76ers’ James Harden snubbed from All-Star roster

James Harden, Philadelphia 76ers (Photo by Tim Nwachukwu/Getty Images)
James Harden, Philadelphia 76ers (Photo by Tim Nwachukwu/Getty Images) /

The 2023 NBA All-Star reserves were announced Tuesday night, Feb. 2 — and naturally, fans of the Philadelphia 76ers will feel unjustifiably slighted. While Joel Embiid was unsurprisingly named All-Star for the sixth consecutive season, his star teammate James Harden was nowhere to be found.

The Eastern Conference backcourt reserves were voted as followed by NBA coaches: Tyrese Haliburton, Jrue Holiday, Jaylen Brown, and DeMar DeRozan.

While all four names are deserving on the surface, it’s hard to build a case that all four have outplayed Harden to this point in the season. Haliburton should have started, in this writer’s humble opinion, but Harden was next man up. The 33-year-old is averaging 21.4 points, 6.4 rebounds, and 11.0 assists per game on splendid efficiency (.449/.394/.864).

76ers’ James Harden should have been an All-Star

The only semi-logical conclusion is that NBA coaches docked Harden for games played. He has only made 34 appearances for the Sixers, while the four guards voted in have all played at least 40 games.

There’s a valid argument there, but it’s not like Harden has missed half the season. And, if we’re judging primarily on quality of performance and impact on winning, it’s difficult to deny Harden’s prodigious offensive output. Not only are his individual stats worthy of admiration, but he makes everyone around him better — including his All-Star partner in crime, Joel Embiid.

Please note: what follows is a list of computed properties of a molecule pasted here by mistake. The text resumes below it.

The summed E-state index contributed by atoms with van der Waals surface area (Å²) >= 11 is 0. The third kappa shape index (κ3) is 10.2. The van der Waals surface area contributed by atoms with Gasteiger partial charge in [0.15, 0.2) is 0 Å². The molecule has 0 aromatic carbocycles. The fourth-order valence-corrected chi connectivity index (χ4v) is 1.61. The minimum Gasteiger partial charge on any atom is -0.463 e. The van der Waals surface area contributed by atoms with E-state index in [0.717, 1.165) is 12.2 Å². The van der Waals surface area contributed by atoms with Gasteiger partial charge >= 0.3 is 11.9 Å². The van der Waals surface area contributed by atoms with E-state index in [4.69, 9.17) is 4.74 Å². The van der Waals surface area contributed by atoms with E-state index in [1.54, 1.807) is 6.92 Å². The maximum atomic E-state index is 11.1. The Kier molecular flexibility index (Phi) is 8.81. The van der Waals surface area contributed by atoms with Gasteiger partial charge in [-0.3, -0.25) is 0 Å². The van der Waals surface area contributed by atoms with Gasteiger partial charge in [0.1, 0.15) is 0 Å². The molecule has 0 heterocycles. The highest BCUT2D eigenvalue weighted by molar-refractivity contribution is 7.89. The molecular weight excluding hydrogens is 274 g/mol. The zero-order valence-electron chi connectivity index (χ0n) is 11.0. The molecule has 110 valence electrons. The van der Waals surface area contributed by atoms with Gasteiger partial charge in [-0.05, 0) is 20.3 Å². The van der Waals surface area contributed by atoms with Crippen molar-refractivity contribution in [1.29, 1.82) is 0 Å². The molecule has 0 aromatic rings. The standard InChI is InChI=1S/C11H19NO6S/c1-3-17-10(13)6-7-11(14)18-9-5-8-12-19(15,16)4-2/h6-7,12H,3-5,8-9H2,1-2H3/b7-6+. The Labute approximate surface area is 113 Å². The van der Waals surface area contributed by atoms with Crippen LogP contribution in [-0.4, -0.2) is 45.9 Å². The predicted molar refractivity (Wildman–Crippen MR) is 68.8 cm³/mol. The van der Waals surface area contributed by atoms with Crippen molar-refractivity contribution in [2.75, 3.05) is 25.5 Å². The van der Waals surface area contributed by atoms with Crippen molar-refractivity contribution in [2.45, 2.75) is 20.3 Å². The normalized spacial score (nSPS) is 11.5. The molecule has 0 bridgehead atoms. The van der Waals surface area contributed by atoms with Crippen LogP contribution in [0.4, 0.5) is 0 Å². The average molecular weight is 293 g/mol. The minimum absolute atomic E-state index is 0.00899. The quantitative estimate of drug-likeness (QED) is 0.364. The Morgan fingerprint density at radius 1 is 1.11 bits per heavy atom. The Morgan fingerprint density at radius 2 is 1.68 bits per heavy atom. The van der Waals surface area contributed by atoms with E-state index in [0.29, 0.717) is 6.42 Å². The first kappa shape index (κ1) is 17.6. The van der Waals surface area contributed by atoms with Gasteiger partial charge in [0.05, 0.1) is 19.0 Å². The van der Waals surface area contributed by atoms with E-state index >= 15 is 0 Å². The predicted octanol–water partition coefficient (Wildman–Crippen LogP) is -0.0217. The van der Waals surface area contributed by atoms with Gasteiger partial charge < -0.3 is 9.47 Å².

Harden isn’t the most beloved superstar of his generation. He has long been a figure of controversy in some circles, with not every NBA fan appreciating his particular gift for manipulating defenders and exploiting the rule book. Fans, however, don’t vote for All-Star reserves. Coaches do. And the idea that coaches didn’t appreciate Harden’s production — for the fourth-best team in the NBA, which has won 21 of its last 26 games — is mildly disappointing.

One has to imagine that not all hope is lost, of course. There is almost always at least one injured reserve required each season. Harden has to be high on the list of candidates if Adam Silver is forced to replace an injured All-Star. His main competition is probably Cleveland’s Darius Garland, who also would have made it outright if my personal vote was law.

Ultimately, in a year filled with so many high-level performances, it’s hard to get too upset about Harden’s exclusion here. All the players voted in have compelling cases to their name. That said, one can’t help but wonder if Harden would be an All-Star lock if so many fans weren’t holding him to the standard of his past — either explicitly or subconsciously. The numbers speak for themselves, and anyone watching Sixers basketball would be hard-pressed to argue against the former MVP.